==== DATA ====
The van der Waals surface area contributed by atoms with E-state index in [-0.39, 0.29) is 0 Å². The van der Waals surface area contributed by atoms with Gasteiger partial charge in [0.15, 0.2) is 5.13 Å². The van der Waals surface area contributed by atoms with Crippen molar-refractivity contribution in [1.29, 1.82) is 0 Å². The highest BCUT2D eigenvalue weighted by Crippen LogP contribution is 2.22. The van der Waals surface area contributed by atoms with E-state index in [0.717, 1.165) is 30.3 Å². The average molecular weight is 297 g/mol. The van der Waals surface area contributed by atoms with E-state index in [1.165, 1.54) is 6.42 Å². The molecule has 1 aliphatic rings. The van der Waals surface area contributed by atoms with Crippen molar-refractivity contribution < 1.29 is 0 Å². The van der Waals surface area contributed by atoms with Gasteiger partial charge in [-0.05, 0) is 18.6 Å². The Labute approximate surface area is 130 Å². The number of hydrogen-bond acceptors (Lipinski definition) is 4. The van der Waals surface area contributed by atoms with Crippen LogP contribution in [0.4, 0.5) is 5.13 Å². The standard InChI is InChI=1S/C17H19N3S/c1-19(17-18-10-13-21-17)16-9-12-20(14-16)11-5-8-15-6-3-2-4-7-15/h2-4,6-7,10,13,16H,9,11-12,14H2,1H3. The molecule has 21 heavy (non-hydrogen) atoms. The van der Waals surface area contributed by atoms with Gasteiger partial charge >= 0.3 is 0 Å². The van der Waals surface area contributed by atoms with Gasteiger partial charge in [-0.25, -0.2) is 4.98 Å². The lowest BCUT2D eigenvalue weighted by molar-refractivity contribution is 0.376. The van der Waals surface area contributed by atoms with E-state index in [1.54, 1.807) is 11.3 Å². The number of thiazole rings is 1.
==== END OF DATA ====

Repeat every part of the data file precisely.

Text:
The van der Waals surface area contributed by atoms with E-state index in [-0.39, 0.29) is 0 Å². The van der Waals surface area contributed by atoms with Gasteiger partial charge in [0.15, 0.2) is 5.13 Å². The van der Waals surface area contributed by atoms with Crippen molar-refractivity contribution in [1.29, 1.82) is 0 Å². The highest BCUT2D eigenvalue weighted by Crippen LogP contribution is 2.22. The van der Waals surface area contributed by atoms with E-state index in [0.717, 1.165) is 30.3 Å². The average molecular weight is 297 g/mol. The van der Waals surface area contributed by atoms with E-state index in [1.165, 1.54) is 6.42 Å². The molecule has 1 aliphatic rings. The van der Waals surface area contributed by atoms with Crippen molar-refractivity contribution < 1.29 is 0 Å². The van der Waals surface area contributed by atoms with Gasteiger partial charge in [-0.05, 0) is 18.6 Å². The Labute approximate surface area is 130 Å². The number of hydrogen-bond acceptors (Lipinski definition) is 4. The van der Waals surface area contributed by atoms with Crippen LogP contribution in [0.4, 0.5) is 5.13 Å². The standard InChI is InChI=1S/C17H19N3S/c1-19(17-18-10-13-21-17)16-9-12-20(14-16)11-5-8-15-6-3-2-4-7-15/h2-4,6-7,10,13,16H,9,11-12,14H2,1H3. The molecule has 21 heavy (non-hydrogen) atoms. The van der Waals surface area contributed by atoms with Gasteiger partial charge >= 0.3 is 0 Å². The van der Waals surface area contributed by atoms with Gasteiger partial charge in [-0.25, -0.2) is 4.98 Å². The lowest BCUT2D eigenvalue weighted by molar-refractivity contribution is 0.376. The van der Waals surface area contributed by atoms with E-state index in [1.54, 1.807) is 11.3 Å². The number of thiazole rings is 1.